The Moving Parts of Store Behavioral Analytics

The Moving Parts of Store Behavioral Analytics

By Gary Angel


March 31, 2017

Store analytics is digital analytics (with a heck of a lot more moving parts). Customer behavioral analytics in digital and physical places are not distinctly different.

A customer enters the digital/physical space.
He/she are presented with a number of paths.
He/she goes somewhere first.
And spends a distinct amount of time there.
The customer then has a finite number of paths of where he/she can go to next.
And follows one by click/foot.
Along the way, they might reach key milestones like selecting a product and purchasing.
Or they’ll say forget it and leave.

Collectively, the behavioral data tells a rich story of intent, interest, engagement and success (or lack thereof). In both digital and physical spaces, there are no shortage of factors contributing to an individual’s behavior: persona (age, gender, wealth, brand loyalty), intent (buy a gift, browse for inspiration, etc.), season, time of day and more. But brick and mortar retail has even more variables (or much greater weight placed on certain shared variables) that must be considered to understand the moving parts around the customer journey.

Store Customer Behavioral Analytics Factors

  • Associate interactions: Important? That’s an understatement. Easy? Nope, not even close.  No one needs to tell you, as a retailer, customer or anything in between, that associates are critical to experience and success.  An associate’s experience, product familiarity, disposition, placement, workload and about a million other things all serve as sub-factors that make measurement, analytics and optimization the most challenging, highest upside bottom line improvement proposition you’ll face.
  • Weather: Sure, weather impacts digital too, but not in the same direction and not at the same scale. Typing a URL to an apparel site when it’s raining impacts a customer differently than stepping into a store soaking wet.
  • Sightlines: Analyzing the store from the perspective of a two-dimensional map effectively eliminates the prospect of understanding what the customer can and cannot see from any given point.
  • Digital/interactive signage: Stores are in constant motion but digital signage steps it up to another level. Knowing what content mix is being displayed and observing how customers respond is the key to optimizing that mix.  In circumstances where signage is interactive, mixing digital signage consumption and physical behavioral signals is essential.
  • Surrounding events: All store locations, but some more so than others, are subject to the impacts of events taking place around them. An event can dramatically shift a customer demographic, trigger an inflow of customers or render a retail space a temporary ghost town.  Understanding the impact of repeat or sustained external events on locations/store types gives the retailer the opportunity to react and position themselves effectively.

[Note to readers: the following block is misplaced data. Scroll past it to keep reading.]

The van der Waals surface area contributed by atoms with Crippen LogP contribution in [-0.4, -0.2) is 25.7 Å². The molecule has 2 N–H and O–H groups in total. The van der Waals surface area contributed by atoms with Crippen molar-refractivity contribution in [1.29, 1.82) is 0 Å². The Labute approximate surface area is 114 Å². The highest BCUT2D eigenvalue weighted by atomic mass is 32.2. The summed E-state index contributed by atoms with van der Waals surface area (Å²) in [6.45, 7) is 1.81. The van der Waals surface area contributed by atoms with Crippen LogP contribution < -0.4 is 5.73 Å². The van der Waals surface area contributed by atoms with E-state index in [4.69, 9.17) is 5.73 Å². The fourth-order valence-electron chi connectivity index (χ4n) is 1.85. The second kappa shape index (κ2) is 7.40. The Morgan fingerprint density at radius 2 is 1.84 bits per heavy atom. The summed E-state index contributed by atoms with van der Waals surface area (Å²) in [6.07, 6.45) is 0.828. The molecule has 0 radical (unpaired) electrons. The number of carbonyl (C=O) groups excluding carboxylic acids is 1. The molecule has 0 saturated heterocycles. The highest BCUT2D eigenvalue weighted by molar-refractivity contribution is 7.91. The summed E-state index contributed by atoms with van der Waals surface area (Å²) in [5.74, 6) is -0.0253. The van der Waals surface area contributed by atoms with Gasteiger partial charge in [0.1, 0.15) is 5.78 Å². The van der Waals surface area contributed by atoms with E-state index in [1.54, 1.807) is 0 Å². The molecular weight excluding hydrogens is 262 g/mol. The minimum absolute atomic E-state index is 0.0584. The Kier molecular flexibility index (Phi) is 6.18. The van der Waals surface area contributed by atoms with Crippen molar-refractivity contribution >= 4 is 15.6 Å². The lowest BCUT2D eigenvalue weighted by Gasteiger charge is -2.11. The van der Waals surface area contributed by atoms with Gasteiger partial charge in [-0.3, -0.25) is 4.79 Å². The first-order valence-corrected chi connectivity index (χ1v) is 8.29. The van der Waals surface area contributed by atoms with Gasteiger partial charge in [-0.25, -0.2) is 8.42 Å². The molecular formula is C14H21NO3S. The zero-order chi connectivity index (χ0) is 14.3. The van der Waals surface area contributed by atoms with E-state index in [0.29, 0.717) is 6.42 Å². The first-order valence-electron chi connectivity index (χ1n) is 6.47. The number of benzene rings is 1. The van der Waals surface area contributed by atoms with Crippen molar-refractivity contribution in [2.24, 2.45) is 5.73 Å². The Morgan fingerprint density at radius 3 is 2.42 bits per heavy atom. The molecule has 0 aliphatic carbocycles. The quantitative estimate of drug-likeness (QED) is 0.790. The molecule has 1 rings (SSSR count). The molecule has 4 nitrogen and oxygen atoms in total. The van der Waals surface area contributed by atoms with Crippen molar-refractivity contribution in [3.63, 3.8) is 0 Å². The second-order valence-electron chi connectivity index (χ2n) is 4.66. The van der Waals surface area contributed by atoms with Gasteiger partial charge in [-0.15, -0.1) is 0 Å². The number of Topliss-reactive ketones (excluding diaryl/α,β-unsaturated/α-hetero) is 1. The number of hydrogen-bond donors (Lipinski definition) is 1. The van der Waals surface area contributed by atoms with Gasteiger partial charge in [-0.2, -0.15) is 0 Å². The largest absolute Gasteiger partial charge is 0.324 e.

• In-store events/promotions: Events/promotions rarely appeal equally to everyone.  Depending product categories(s) or customer demographics targeted for the store event, it can be expected that the store will observe differing customer intent, browse patterns and engagement levels during event periods.  Understanding and categorizing events so that behavioral differences during event periods can be observed is key to identifying the events that most effectively drove short term interest and engagement and long term loyalty.
  • Store/brand app interactions: Retail is no stranger to mobile apps. Most major retailers have tried mobile app deployed strategies to positively impact aspects of the customer journey.  When a customer is leveraging an app, particularly in-store, seeing how it impacts their behavior is critical to optimizing the intersection of digital and physical.
  • Competitive/price check web interactions: When and where a customer pulls out their phone to do a competitive price check and what they do next can be a significant, telling and critical moment in the customer journey.
  • Lighting: Consumers may pay it little attention and infrequently, if ever, articulate it as a factor for impacting their in-store experience – but the difference it can make, positive or negative, is significant.
  • Music: The genera, artist, mix and decibel level all play into the ambience a retailer is trying to create and the story they are trying to tell. Music can pull people in for longer or push them out the door faster.
  • Featured product displays: At DM we are strong proponents of mapping behavioral data to every metadata component describing a tiny piece of your store (product, category, department, gender, floor, etc.) but featured displays/endcaps are an extra special case.  To understand to what degree featured product displays act as magnets, encouraging customer to alter, slow or stop their browsing to gander, it is important to give these areas special designations in a store behavioral map.  Additionally, the more you understand about the components of a display beyond category – width, height, materials, creative, etc. – the more it is possible to cull out which elements most effectively capture customer attention.

Admittedly, just listing out behavioral contributing factors is a total cop out.  Have no fear, however, this blog is the first part in a series.  Over time we’ll outline methodologies on handling each of these: isolating the factor to better understand it’s impact or controlling for it when you measure customer journeys.  Along the way, we’ll provide examples with commentary illustrating what degree of impact each factor might be having on your customers.

Yes, retail is a complex ecosystem. But analytically, that’s a good thing. There’s lots of data and lots you can do it with it to make a real difference in retail operations and store marketing!

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